By Brittney Gerteisen
On Tuesday, January 9, the Senate HELP Committee continued their examination of the spread of opioid addiction by hearing from one witness, author Sam Quinones. Sam Quinones is the author of “Dreamland: The True Tale of America’s Opiate Epidemic,” an award-winning book published in 2015 that tells the story of how opiates have drastically changed America and will continue to do so until communities unite. The purpose of the testimony was to provide suggestions on how senators could tackle the opiate epidemic. More than eight senators had the book with them during the hearing.

Chairman Lamar Alexander (R-TN) opening statement cautioned his colleagues to “…restrain our habit of lecturing one another about health insurance and focus today on the opioid crisis.” He went on to describe the increasing death toll of drug overdoses and the extreme numbers of prescription opioids, say that, “…in our state [Tennessee] of 6.6 million people, there were 7.6 million opioid prescriptions written in 2016.” For her part, Ranking Member Senator Patty Murray (D-WA) said that the epidemic is broader in scope and she touched on child welfare saying,

“This epidemic hurts families. It leaves children struggling to cope with the impact of their parent’s addiction. It leaves many of them in foster homes. It leaves parents shattered with the heartbreak of their child’s illness, and leaves many struggling with the financial costs of opioid misuse and treatment and recovery as well. And this epidemic hurts our communities as a whole.”

Sam Quinones spent many years researching the opiate epidemic and was able to provide senators with information on the causes of the epidemic, why this epidemic is continuing to grow, and why it does not have one solution, but multiple solutions. A key point he made and heard in many other Hill hearings was that the opiate crisis is being spread by doctors who are attempting to manage common aches, pains and more substantial pain management. Mr. Quinones is not solely blaming doctors but also raised the need to have a more comprehensive and long-term strategy when it comes to addressing this country’s addition problem.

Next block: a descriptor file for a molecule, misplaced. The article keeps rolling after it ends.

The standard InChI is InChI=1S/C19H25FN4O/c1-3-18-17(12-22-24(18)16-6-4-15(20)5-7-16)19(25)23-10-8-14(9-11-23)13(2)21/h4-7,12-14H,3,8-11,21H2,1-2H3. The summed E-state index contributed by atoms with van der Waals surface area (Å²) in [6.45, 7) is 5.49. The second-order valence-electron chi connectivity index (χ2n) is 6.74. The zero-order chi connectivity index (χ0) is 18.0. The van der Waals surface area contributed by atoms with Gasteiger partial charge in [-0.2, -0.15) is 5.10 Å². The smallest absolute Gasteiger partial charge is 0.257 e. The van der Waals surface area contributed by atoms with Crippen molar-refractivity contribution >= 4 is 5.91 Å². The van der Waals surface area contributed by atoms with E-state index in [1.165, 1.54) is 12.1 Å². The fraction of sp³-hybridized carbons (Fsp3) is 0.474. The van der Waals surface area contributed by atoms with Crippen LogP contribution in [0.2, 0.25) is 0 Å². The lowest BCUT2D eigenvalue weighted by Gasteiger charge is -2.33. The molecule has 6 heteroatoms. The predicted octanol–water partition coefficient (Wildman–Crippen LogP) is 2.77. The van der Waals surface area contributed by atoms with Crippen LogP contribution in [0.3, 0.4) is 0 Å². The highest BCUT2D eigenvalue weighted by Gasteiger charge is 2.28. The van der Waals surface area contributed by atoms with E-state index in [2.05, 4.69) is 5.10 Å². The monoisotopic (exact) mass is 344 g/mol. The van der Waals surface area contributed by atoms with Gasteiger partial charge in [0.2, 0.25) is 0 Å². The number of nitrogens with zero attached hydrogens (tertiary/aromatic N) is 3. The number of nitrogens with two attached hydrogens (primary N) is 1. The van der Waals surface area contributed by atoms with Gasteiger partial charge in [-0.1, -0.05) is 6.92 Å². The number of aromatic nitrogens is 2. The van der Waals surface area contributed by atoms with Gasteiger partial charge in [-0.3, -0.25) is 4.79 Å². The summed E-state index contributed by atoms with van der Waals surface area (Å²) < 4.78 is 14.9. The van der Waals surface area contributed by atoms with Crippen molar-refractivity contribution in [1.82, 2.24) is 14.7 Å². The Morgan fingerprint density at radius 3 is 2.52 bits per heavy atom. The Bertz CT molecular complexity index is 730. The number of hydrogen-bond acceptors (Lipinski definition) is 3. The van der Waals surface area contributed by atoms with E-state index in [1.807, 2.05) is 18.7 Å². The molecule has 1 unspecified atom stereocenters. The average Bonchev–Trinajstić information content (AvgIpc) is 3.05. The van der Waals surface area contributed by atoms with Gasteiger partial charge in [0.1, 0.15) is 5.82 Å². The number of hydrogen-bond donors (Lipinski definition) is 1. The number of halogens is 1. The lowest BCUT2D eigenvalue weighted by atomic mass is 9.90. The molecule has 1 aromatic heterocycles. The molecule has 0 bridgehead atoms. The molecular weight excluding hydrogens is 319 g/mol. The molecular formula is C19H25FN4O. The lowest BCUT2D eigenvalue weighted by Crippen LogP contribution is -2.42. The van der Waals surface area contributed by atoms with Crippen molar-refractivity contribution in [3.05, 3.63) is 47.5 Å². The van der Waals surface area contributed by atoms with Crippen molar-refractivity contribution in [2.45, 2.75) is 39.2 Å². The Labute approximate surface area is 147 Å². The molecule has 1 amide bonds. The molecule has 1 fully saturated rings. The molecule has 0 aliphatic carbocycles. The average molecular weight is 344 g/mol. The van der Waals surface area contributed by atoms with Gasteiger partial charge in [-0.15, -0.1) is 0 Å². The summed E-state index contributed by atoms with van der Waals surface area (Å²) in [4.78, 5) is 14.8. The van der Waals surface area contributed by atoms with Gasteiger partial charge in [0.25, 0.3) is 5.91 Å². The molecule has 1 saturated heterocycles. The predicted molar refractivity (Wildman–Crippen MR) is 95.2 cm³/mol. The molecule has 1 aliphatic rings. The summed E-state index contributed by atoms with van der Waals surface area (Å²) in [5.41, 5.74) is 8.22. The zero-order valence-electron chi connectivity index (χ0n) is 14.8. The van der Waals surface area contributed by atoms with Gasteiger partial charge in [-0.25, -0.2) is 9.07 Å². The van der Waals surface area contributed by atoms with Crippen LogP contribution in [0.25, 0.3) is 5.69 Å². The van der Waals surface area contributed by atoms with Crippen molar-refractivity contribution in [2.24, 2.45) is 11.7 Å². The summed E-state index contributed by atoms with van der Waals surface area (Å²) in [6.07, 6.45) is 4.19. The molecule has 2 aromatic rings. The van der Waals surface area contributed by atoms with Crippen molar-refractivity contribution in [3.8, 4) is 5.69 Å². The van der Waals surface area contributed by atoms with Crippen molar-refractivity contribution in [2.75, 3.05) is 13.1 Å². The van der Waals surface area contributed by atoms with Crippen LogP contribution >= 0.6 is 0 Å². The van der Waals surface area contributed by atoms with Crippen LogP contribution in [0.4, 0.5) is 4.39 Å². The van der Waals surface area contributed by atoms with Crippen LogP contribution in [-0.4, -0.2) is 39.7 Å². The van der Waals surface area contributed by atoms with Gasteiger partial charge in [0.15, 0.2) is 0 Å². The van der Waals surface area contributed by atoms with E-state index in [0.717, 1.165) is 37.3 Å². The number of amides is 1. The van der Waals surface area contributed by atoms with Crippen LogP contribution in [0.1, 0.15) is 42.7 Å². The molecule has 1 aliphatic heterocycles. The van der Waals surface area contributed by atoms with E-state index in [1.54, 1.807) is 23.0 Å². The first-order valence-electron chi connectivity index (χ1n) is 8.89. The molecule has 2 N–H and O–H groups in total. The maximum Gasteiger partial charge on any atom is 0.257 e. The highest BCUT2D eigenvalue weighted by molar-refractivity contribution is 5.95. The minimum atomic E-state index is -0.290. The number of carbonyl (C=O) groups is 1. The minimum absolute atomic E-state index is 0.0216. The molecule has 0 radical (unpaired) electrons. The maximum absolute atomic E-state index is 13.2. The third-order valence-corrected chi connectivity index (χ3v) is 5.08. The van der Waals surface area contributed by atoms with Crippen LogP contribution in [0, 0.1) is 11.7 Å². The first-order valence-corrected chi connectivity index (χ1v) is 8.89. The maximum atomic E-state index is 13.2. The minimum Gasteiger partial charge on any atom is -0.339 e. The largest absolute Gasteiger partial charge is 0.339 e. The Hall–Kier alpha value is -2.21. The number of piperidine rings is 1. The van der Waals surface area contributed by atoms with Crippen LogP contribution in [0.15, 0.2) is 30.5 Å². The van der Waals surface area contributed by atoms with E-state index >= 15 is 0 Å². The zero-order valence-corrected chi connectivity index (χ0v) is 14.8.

During the questioning period, Quinones pushed back on the suggestion that a wall separating the United States from Mexico will help decrease drug usage because American will still have more access to drugs than any other country. He emphasized that there is no simple fix, or what Mr. Quinones called a “silver bullet” solution.

The biggest problem with the opiate crisis is that everyone is affected. Families are being torn apart, physicians are running out of treatment options, jails are non-threatening, jobs are left open because people cannot pass drug tests, and foster care is overcrowded with children who have been separated from their parents due to drugs. Mr. Quinones supports the idea of funding for research on treatment options, and human pain levels. The government could gain control of the opiate epidemic but to do so will require the government to utilize greater energy and focus.

At one-point Senator Rand Paul (R-KY) suggested that the increased use of opioids coincided with the expanded access to Medicaid coverage. Quinones rejected that indicating we did have an overuse of prescription medication but people need access to drug treatment. He suggested doctors need to be more aware of how many pills are distributed with an opiate prescription, who the prescription is being released to, and if the opioid dose corresponds to what is being treated.

As part of an ongoing strategy he suggested that people who have been affected by this epidemic need to start telling their stories because stories have the power to help others understand the reality of the situation at hand. Part of the challenge, the senators and the author agreed on, is the need to address the stigma of addiction which must be a part of the strategy to better address treatment needs.